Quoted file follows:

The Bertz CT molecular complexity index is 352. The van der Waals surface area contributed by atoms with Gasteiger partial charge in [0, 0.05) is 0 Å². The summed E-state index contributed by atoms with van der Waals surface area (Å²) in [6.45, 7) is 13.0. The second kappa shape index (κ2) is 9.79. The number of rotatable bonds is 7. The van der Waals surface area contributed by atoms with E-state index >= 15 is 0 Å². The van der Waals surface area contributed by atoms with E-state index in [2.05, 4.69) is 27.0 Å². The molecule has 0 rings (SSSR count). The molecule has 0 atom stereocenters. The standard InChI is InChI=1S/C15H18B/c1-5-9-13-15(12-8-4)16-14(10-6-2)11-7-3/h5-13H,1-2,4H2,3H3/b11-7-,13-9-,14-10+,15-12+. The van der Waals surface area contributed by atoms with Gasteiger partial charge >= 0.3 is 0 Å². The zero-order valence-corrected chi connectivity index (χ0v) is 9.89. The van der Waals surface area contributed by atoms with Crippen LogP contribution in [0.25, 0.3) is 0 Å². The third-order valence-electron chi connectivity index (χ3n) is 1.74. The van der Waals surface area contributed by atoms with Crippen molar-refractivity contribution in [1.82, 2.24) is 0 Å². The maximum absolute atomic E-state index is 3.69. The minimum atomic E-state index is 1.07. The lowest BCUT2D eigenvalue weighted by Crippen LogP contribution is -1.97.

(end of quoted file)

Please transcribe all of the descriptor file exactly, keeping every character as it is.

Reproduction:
The Bertz CT molecular complexity index is 352. The van der Waals surface area contributed by atoms with Gasteiger partial charge in [0, 0.05) is 0 Å². The summed E-state index contributed by atoms with van der Waals surface area (Å²) in [6.45, 7) is 13.0. The second kappa shape index (κ2) is 9.79. The number of rotatable bonds is 7. The van der Waals surface area contributed by atoms with E-state index >= 15 is 0 Å². The van der Waals surface area contributed by atoms with E-state index in [2.05, 4.69) is 27.0 Å². The molecule has 0 rings (SSSR count). The molecule has 0 atom stereocenters. The standard InChI is InChI=1S/C15H18B/c1-5-9-13-15(12-8-4)16-14(10-6-2)11-7-3/h5-13H,1-2,4H2,3H3/b11-7-,13-9-,14-10+,15-12+. The van der Waals surface area contributed by atoms with Gasteiger partial charge >= 0.3 is 0 Å². The zero-order valence-corrected chi connectivity index (χ0v) is 9.89. The van der Waals surface area contributed by atoms with Crippen LogP contribution in [0.25, 0.3) is 0 Å². The third-order valence-electron chi connectivity index (χ3n) is 1.74. The van der Waals surface area contributed by atoms with Crippen molar-refractivity contribution in [1.82, 2.24) is 0 Å². The maximum absolute atomic E-state index is 3.69. The minimum atomic E-state index is 1.07. The lowest BCUT2D eigenvalue weighted by Crippen LogP contribution is -1.97.